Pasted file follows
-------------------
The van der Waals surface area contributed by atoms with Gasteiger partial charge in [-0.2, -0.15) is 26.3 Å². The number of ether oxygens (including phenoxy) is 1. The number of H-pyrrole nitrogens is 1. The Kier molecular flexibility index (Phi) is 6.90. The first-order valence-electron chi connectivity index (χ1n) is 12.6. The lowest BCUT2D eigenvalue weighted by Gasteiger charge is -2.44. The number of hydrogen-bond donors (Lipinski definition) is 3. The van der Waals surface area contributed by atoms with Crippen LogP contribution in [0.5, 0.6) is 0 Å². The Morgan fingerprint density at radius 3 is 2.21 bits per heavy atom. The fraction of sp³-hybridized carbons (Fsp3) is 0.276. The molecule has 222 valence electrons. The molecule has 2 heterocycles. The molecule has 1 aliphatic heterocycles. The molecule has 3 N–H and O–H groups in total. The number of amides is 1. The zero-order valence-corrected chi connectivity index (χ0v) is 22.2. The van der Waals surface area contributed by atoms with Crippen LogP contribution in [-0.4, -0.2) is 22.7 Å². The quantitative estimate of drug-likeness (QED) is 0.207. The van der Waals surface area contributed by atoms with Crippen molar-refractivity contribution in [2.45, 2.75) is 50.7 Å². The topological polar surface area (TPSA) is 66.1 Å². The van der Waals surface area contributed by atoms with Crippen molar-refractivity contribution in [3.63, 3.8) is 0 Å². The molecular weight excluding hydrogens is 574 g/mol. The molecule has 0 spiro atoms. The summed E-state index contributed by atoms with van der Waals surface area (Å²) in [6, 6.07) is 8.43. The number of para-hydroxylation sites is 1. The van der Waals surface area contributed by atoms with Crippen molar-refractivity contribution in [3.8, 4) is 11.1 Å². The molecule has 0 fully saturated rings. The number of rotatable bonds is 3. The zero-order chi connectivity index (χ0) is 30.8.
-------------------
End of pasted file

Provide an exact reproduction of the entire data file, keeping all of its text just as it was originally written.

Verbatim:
The van der Waals surface area contributed by atoms with Gasteiger partial charge in [-0.2, -0.15) is 26.3 Å². The number of ether oxygens (including phenoxy) is 1. The number of H-pyrrole nitrogens is 1. The Kier molecular flexibility index (Phi) is 6.90. The first-order valence-electron chi connectivity index (χ1n) is 12.6. The lowest BCUT2D eigenvalue weighted by Gasteiger charge is -2.44. The number of hydrogen-bond donors (Lipinski definition) is 3. The van der Waals surface area contributed by atoms with Crippen LogP contribution in [0.5, 0.6) is 0 Å². The Morgan fingerprint density at radius 3 is 2.21 bits per heavy atom. The fraction of sp³-hybridized carbons (Fsp3) is 0.276. The molecule has 222 valence electrons. The molecule has 2 heterocycles. The molecule has 1 aliphatic heterocycles. The molecule has 3 N–H and O–H groups in total. The number of amides is 1. The zero-order valence-corrected chi connectivity index (χ0v) is 22.2. The van der Waals surface area contributed by atoms with Crippen LogP contribution in [-0.4, -0.2) is 22.7 Å². The quantitative estimate of drug-likeness (QED) is 0.207. The van der Waals surface area contributed by atoms with Crippen molar-refractivity contribution in [2.45, 2.75) is 50.7 Å². The topological polar surface area (TPSA) is 66.1 Å². The van der Waals surface area contributed by atoms with Crippen molar-refractivity contribution in [3.63, 3.8) is 0 Å². The molecular weight excluding hydrogens is 574 g/mol. The molecule has 0 spiro atoms. The summed E-state index contributed by atoms with van der Waals surface area (Å²) in [6, 6.07) is 8.43. The number of para-hydroxylation sites is 1. The van der Waals surface area contributed by atoms with Crippen molar-refractivity contribution in [3.8, 4) is 11.1 Å². The molecule has 0 fully saturated rings. The number of rotatable bonds is 3. The zero-order chi connectivity index (χ0) is 30.8.